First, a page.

All it takes is a single feature to make you realize how well – or perhaps not so well – you’ve written your application. Depending on if you’ve done a good job of separating concerns, abstracting and encapsulating bits of functionality into cohesive code, and just generally not repeating yourself…well, you’ll probably be way more enthusiastic about adding a huge new feature to an already massive application. But if you haven’t done any of those things…well, you might find yourself doing a massive rewrite of your codebase just to implement a single feature.
Luckily, the application I started adding a feature to last week is pretty well-built, which makes it flexible enough to add new functionality relatively easily. Yet even the most well-thought-out applications need to be teased apart and glued back together during the course of their lives. Often times, a big part of building out a new feature is restructuring the architecture of your application. When you’re working with larger code bases (legacy code in particular), that can be the most daunting task. But a lot of the intimidation of that begins to dissipate once you know how to go about restructuring a schema which already exists without breaking all the the things.
The first step in this process is writing migrations to change how the objects in your application and database relate to one another. Of course, knowing how to write the proper migration to suit your needs is just half the battle; the other half is writing a migration that makes object lookup in your database efficient and super fast. Even though I’ve written about migrations before, I’m learning that there’s always so much more to know. So, let’s get learning!
Referencing Your References
A really quick way to clean up our code is by changing the way that we create associations between objects from within our migrations. One feature we’ll want to add is to have our
Books belong to a
Genre. So far, we’ve categorized our
Authors by genre, but we’ll want to be able to sort and organize our
Book objects in a similar way.
We often use
has_many inside of our migrations, which is totally valid. But in this case, it probably makes more sense to use something called
references. According to the Rails source code,
references is just an alias of
belongs_to. But, a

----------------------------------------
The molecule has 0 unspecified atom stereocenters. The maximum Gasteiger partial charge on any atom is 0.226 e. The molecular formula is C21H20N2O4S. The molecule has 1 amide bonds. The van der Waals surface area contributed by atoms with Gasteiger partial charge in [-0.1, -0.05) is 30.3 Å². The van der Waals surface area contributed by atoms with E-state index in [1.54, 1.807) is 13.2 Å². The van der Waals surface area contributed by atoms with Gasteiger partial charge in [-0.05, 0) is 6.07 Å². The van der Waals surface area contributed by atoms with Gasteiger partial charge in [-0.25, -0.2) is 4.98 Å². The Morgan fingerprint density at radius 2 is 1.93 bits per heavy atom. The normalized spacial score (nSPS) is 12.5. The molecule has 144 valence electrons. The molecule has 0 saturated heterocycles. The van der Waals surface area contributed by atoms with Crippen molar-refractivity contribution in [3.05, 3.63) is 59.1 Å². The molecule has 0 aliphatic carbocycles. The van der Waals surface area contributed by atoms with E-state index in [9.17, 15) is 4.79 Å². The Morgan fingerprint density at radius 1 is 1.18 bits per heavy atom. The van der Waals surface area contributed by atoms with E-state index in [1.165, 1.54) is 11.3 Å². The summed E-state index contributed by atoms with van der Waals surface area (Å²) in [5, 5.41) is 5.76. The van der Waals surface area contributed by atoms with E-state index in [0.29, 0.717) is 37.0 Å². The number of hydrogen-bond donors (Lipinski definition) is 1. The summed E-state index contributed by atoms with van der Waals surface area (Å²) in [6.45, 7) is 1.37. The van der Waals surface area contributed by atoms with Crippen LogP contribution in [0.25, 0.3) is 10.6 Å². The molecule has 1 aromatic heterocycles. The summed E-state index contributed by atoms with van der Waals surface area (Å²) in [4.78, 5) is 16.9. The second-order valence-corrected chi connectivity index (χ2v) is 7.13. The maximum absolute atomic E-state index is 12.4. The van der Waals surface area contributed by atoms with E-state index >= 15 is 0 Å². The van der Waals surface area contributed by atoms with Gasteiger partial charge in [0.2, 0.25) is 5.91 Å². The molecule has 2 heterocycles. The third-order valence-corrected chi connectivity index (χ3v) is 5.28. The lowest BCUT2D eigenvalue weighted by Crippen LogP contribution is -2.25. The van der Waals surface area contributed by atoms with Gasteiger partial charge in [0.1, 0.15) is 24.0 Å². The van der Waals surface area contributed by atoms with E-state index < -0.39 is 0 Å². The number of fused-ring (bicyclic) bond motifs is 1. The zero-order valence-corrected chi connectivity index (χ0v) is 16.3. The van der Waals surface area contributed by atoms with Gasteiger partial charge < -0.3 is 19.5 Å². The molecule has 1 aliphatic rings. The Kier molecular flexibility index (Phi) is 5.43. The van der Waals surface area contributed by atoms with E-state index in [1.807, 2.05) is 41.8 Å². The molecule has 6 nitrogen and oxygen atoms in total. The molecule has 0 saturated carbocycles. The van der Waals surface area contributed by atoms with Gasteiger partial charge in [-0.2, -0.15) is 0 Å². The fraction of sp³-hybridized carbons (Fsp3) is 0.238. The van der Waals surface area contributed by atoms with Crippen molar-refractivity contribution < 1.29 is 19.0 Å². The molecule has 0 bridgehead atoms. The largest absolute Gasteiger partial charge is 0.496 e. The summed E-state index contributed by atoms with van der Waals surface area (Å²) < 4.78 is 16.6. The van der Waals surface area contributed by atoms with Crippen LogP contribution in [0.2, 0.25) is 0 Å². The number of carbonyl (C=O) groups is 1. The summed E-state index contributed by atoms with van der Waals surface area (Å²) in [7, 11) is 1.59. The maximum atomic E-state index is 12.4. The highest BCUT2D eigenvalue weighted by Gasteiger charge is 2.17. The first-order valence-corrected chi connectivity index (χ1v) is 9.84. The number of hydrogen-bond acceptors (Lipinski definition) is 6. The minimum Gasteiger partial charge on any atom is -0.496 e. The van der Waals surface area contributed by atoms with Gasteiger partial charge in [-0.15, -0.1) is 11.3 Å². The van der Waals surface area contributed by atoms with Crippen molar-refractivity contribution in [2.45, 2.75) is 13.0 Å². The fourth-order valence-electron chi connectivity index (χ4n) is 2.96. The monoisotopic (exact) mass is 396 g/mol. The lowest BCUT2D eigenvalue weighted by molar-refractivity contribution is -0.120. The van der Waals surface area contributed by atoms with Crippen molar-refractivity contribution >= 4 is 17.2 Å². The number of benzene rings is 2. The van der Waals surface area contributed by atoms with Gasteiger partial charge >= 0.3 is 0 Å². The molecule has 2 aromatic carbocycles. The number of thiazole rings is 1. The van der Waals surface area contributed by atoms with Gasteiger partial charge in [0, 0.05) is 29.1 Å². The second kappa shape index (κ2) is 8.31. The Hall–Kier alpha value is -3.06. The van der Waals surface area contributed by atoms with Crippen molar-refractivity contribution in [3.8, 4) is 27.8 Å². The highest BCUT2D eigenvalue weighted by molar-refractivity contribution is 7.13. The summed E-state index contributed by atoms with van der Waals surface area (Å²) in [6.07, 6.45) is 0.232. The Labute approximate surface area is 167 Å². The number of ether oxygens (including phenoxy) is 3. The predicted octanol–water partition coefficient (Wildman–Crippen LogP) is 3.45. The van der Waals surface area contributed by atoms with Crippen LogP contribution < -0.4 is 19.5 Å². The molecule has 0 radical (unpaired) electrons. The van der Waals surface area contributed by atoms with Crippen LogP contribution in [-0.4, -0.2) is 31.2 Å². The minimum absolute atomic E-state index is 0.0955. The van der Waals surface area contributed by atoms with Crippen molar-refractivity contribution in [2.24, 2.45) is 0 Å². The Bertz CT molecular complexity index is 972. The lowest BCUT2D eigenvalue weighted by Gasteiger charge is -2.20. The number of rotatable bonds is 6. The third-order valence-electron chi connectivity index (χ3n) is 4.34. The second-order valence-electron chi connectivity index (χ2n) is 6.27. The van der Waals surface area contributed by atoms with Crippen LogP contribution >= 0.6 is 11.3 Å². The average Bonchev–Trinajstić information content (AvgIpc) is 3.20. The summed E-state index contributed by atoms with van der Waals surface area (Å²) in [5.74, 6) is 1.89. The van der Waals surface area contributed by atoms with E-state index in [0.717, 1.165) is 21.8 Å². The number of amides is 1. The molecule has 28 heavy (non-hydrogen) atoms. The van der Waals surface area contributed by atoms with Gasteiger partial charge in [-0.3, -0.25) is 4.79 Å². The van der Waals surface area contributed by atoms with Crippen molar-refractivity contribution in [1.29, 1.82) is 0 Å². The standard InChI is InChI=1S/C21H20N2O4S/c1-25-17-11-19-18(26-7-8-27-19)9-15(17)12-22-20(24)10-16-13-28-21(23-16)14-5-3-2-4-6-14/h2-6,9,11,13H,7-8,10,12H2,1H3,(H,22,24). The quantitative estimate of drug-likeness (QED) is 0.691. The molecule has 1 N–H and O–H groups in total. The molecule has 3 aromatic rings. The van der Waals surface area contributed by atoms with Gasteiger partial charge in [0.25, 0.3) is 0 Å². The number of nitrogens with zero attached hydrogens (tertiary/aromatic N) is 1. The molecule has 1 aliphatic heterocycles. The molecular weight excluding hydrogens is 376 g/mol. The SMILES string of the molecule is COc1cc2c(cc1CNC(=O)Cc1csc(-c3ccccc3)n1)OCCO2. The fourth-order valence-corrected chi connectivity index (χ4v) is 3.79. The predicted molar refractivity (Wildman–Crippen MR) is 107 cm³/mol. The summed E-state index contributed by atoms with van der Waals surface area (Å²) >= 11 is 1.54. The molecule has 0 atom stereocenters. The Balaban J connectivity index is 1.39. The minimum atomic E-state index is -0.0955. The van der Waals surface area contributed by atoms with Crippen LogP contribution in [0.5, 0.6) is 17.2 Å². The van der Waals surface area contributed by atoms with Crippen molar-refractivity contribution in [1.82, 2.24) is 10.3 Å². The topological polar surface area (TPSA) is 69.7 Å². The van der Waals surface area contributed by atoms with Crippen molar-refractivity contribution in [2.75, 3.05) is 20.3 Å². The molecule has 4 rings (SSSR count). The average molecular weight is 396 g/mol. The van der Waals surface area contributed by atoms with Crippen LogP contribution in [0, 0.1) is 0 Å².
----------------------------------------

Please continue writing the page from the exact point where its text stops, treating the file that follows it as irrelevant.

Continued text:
Book doesn’t really “belong to” a
Genre, it’s more that it should be able to “reference” the genre that it’s associated with. We can add a reference fairly easily just like this:
1 2 3 4 5
This will create a
genre_id column inside of our
Books table. We could also have done this initially inside of a
change method, and written something like
t.references(:genre) inside of our migration method. We also have the option to add a
type, and specify whether the reference is a
polymorphic association or not, as explained by the Rails API:
references: Adds a reference. Optionally adds a type column, if :polymorphic option is provided. The reference column will be an integer by default, the :type option can be used to specify a different type. A foreign key will be created if a foreign_key option is passed.
references instead of a typical
belongs_to gives us a bit more flexibility moving forward, especially if we know that we’ll be adding different types of associations in the long run.
One big feature we want to add to our Bookstore app is giving our
Books a rating. There’ll be some slightly complicated logic on the backend for this feature to actually work, since we’ll need to update a
Book’s rating every single time a
User rates it. But, let’s not worry too much about how that logic will be implemented just yet. Instead, it’ll be more helpful to break down this larger problem into a few smaller, bite-sized pieces.
First things first: do what we know. And we know that we’ll need to give every
rating attribute. We’ll want this to use Ruby BigDecimal, so we’ll specify that in our migration. This migration will start out pretty simple, since all we want to do is just give our
Books a new attribute:
1 2 3 4 5
If we run
rake db:migrate, and then open up our console, we can very quickly check that this added a column, just as we expected:
1 2 3
Uh oh, that’s not so great. We really don’t want all of the
Books that are already inside of our database to have
nil values for their
rating. Honestly, a more accurate representation of their
rating would just be
0, since none of our
Users have actually given these products a rating yet.
What would be really nice is if we could do two things within this single migration: give our
rating column (done!), and set all of our pre-existing
Books to have a
0. How can we do that? Well, by using
reversible, of course!
We already know that we can use the
down methods to migrate “up” and “down” the history or “life” of our database. But there’s also another handy method that can help us out here, called